In 1979, Mooney documented his hybridized stew with his debut, Comin' Your Way, for Blind Pig Records. Since then, he's put out more than a half-dozen releases that feature his brand of roots fusion -- some heavy on the back-porch stuff, others leaning more into Bourbon Street territory. In April, Mooney released Gone to Hell, a disc that marks his return to the Blind Pig label. Hell is a sharp collection, a muscular platter highlighted by Mooney's stabbing electric and acoustic slide playing and sweat-soaked, blue-collar singing. The CD's blues tunes are nicely balanced by hearty doses of Crescent City R&B and mambo-friendly tunes that temper the recording's darker parts. ("We like to sing about some heavy shit," Mooney says, "but then we'll make jokes about some heavy shit.") Mooney is joined in the effort by Alfred "Uganda" Roberts (on congas and percussion), bassist Jeff Sarli and drummer Kerry Brown. The disc also includes some genius piano work from another New Orleans stalwart, Dr. John.
Gone to Hell's title track is a swing at backstabbers and money-stealers in which the singer makes it clear that he's had enough and is pulling out for a place farther south than Louisiana. It's a percolating treat, with Robert's percussion lifting the song out of the Delta and into new territory; Mooney's skull and crossbones guitar-playing adds a dose of danger to the tune. "Funky Arkansas" is a deadly bit of blues, cut to the bone by Mooney's nappy, primitive playing. On the sunnier side of the disc are giddy New Orleans-style raveups and tongue-in-cheek tunes such as the infectious "That's What Lovers Do" and "Cypress Grove." Somewhere in between these opposing forms are Mooney's deep blues -- intense, solo flame-throwers like "Dry Spell Blues" and "I Wonder Blues" that make that Clapton guy's acoustic fluff sound like so much Mississippi muzak.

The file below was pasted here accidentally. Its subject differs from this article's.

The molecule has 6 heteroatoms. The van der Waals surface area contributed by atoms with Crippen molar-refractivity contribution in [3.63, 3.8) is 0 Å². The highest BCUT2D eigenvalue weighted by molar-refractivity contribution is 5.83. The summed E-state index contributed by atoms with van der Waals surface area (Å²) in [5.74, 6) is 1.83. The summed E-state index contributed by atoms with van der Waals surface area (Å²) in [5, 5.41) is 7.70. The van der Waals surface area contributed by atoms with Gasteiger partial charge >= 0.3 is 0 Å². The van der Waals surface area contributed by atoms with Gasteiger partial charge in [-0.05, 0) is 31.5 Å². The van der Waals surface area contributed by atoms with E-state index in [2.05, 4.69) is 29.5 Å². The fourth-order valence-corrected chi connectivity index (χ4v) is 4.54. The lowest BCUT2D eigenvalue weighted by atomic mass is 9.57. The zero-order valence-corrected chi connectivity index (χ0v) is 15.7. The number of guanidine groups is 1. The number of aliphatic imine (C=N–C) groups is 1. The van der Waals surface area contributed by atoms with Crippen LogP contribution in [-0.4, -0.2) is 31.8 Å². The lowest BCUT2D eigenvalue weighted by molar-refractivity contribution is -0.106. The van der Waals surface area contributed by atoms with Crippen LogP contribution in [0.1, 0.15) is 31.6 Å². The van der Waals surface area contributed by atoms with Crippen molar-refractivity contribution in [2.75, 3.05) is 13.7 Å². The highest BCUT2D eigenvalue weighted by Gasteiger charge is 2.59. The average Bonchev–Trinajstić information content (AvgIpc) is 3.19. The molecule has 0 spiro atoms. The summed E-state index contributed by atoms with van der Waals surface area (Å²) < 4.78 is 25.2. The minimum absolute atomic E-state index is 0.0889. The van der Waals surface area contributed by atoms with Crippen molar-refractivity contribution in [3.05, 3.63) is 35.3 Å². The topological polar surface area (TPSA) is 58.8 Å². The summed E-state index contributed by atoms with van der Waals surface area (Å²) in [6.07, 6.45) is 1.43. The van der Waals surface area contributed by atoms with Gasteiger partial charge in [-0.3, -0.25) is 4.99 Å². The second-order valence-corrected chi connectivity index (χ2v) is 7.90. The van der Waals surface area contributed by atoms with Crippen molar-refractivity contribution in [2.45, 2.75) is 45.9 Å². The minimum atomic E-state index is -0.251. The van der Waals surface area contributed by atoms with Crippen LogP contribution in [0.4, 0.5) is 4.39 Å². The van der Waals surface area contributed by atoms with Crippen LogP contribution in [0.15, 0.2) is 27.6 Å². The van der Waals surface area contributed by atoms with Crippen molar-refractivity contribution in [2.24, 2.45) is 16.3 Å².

"I like it to be real raw and emotional," Mooney says with considerable understatement. "And I like it more rhythmic and immediate. I'm not the smoothest player in the world, and I don't play the same licks most blues players play." He credits that to what he considers his own limitations and the fact that he's not interested in musical mimicry. "Sometimes I'll sit down and think, "I'll play this like Hubert Sumlin would play it.' But inevitably it turns out like me playing Hubert."
Mooney might not be playing like himself or anyone else had he not taken pause to exorcise some personal demons a few years ago. In the early '90s he uprooted his wife and kids and left New Orleans for Fort Myers, Florida, in order to distance himself from a crowd of peers that had led him to a serious substance-abuse problem. It worked. Following a nearly two-year hiatus during which he virtually stopped playing and performing while cleaning up his act, Mooney returned to New Orleans in 1998 to play the city's Jazz & Heritage festival. "It was so emotional," he recalls, "and it was great to be welcomed back home. But if I'd come back in the shape I'd left in, it would have been a whole different story."
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Mooney's career is experiencing a resurgence, thanks to his unaddled approach, a new disc and the continuing appeal of his brand of musical voodoo. In a sense, Mooney's playing does evoke the sort of ritual and spiritual alchemy of the voodoo priests who dot the bayou. He uses his music for positive effect -- but it's some mighty powerful juju, all right.
"When most people think of voodoo," he says, "they're thinking of the Hollywood version. But that's all wrong. For one thing, you cannot use voodoo for bad purposes in any way. You just can't. And if you try to do that there are karmic repercussions. But that's the misconception that people have of voodoo. They think it's some dark, evil thing, but it's actually the opposite of that. You use it to block bad things that people are trying to do to you."
The same could be said of Mooney's music, which welds seemingly dark and dangerous elements into a thing of healing power. Is Mooney's music touched by voodoo magic?
"They're all the same principles," he adds. "It's using the saints and the spirits."